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6

I looked into this recently, and a lot of people pointed to Calibre. I think it's primarily a converter and library app, but it has a built-in viewer as well.


5

Try FBReader. It loads the last page you were reading by default and probably has all the features you could want. It is a Qt app (and new to the Linux desktop), but I've used it for several years on Android and it keeps getting better. It's open source, reads many file formats, supports bookmarks, local/online catalogs, and has lots of customization ...


4

If you're not interested in library management and other extra features, you might want to try CoolReader. It does use Qt, but it's light, quick and very easy to use. It also remembers the pages you were last reading. Edit: A fine alternative is the multiplatform Quivi. Also fast and sufficiently configurable. I believe that remembering what page you were ...


3

A couple of others are Cool Reader and AZARDI. Lucidor was another, but development stopped and the website is down (although you can still find the debs e.g. here). In my opinion AZARDI is the best of these. Update: Lucidor seems to be back in development and its website is back online.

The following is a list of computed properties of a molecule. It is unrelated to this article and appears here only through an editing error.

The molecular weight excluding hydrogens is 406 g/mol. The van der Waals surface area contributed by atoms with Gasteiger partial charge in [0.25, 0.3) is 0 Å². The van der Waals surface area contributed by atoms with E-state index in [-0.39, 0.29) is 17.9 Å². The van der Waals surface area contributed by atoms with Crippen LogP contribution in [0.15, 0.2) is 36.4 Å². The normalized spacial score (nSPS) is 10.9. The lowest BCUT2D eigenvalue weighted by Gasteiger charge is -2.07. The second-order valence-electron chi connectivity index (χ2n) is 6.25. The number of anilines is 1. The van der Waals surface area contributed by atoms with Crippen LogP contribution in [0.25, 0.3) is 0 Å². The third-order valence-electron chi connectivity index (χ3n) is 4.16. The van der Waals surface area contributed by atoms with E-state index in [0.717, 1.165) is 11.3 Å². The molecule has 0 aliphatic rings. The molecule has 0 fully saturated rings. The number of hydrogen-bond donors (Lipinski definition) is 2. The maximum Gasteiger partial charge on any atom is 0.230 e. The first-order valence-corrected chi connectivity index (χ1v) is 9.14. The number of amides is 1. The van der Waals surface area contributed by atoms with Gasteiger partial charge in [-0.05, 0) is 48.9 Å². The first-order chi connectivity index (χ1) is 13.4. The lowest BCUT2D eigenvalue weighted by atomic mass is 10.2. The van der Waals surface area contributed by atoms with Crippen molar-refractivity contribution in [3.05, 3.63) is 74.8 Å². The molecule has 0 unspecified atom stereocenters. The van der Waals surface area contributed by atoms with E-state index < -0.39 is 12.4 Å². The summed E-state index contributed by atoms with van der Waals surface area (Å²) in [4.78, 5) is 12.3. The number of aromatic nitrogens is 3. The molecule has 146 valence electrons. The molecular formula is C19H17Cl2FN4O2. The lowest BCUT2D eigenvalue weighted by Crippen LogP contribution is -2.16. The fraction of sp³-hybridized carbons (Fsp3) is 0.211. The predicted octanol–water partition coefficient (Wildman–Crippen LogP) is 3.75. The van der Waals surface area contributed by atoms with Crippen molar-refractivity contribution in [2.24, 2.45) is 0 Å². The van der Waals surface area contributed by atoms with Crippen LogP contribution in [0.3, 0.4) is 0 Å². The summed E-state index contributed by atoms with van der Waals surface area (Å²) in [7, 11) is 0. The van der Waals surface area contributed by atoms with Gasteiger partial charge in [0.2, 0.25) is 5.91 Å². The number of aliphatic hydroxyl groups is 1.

3

Calibre would be my best suggestion, though it's far from perfect. The linux version comes with both a GUI interface, and various command line tools. See ebook-convert: ebook-convert file.pdf file.epub


2

Looking at the Java sources, the connections seem benign. Their purpose is to retrieve DOM and DTD files for the book types the program deals with. Z39.86, for instance, is a digital talking book specification. It seems odd to me as a programmer to put this kind of network dependency into an application instead of bundling the needed files, but there may ...


1

Calibre comes with an application called E-Book Viewer. I just ended up discovering that after installing Calibre, and it's both light weight and supports most major formats.



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